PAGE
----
Not too long ago, our cinematic champions didn’t need Spandex to save lives. We celebrated men (and women) who were heroic in dusters and dungaroos. We came out of the theaters believing that on our best days, we could be a Sam Spade or a Harry Callahan, precisely because they were human.
Still, these “bygone” heroes shared many characteristics with their modern caped crusader counterparts. They routinely stared down mayhem and death, but did so using sharp tongues, quick reflexes and forged steel, rather than say, a technically advanced, computer-powered iron suit you don’t just wear but fly.
And even in pants that didn’t hide rocket launchers, they ended up saving the girl and the day.
Don’t get me wrong, there will always a place for the Hulks, Batmen, and Wonder Women in our summer movie lineup. Hollywood execs wouldn’t have it any other way. But imagine if studio heads loved great films as much as money – the entire cinematic landscape would look radically different. And that wouldn’t be such a bad thing. After all, when one out of every three new movies released by major studios has a number attached to its title (“Iron Man 3,” “Kick Ass 2,” “Amazing Spiderman 2”), would it really be asking so much to see the occasional original, big-budget project that doesn’t star a costumed vigilante?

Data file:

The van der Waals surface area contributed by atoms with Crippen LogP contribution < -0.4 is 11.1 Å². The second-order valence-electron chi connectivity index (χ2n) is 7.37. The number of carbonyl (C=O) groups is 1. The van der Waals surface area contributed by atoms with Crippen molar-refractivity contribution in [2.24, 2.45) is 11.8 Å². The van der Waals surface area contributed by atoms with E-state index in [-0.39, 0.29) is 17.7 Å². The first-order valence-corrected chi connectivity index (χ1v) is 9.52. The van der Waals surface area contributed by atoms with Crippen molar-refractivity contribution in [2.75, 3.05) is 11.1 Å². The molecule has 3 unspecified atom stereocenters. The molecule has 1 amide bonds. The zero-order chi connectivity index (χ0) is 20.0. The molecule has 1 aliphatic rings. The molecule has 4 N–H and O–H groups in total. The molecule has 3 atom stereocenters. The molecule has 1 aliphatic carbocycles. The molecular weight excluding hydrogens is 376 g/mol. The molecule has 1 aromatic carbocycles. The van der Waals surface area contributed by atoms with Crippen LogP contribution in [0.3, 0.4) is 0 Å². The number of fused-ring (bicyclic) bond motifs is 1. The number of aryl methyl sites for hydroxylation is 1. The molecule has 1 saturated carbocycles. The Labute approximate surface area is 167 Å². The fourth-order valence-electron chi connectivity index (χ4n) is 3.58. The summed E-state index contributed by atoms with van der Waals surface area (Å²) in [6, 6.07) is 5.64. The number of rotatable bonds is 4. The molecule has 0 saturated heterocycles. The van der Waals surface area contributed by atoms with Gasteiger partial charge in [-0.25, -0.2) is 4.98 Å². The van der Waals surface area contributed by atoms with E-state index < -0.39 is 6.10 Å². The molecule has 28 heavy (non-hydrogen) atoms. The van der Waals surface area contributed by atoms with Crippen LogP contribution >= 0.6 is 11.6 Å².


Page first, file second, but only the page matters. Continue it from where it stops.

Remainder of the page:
As you’ve gathered, for me, the script’s the thing. And in most of these overblown outings, clever dialogue takes a backseat to all the marvels that can be achieved inside a computer. Example: If you admire the patter and chemistry shared between Robert Downey and Gwyneth Paltrow in the flaccid “Iron Man” series, go back and watch William Powell and Myrna Loy in “The Thin Man.” They invented what Downey and Paltrow imitate. I think you’ll spot the difference.
Now, here are some legendary action-dramas starring mortals whose feats would impress even the biggest and buffest superhero.
And not a single pair of tights to be seen.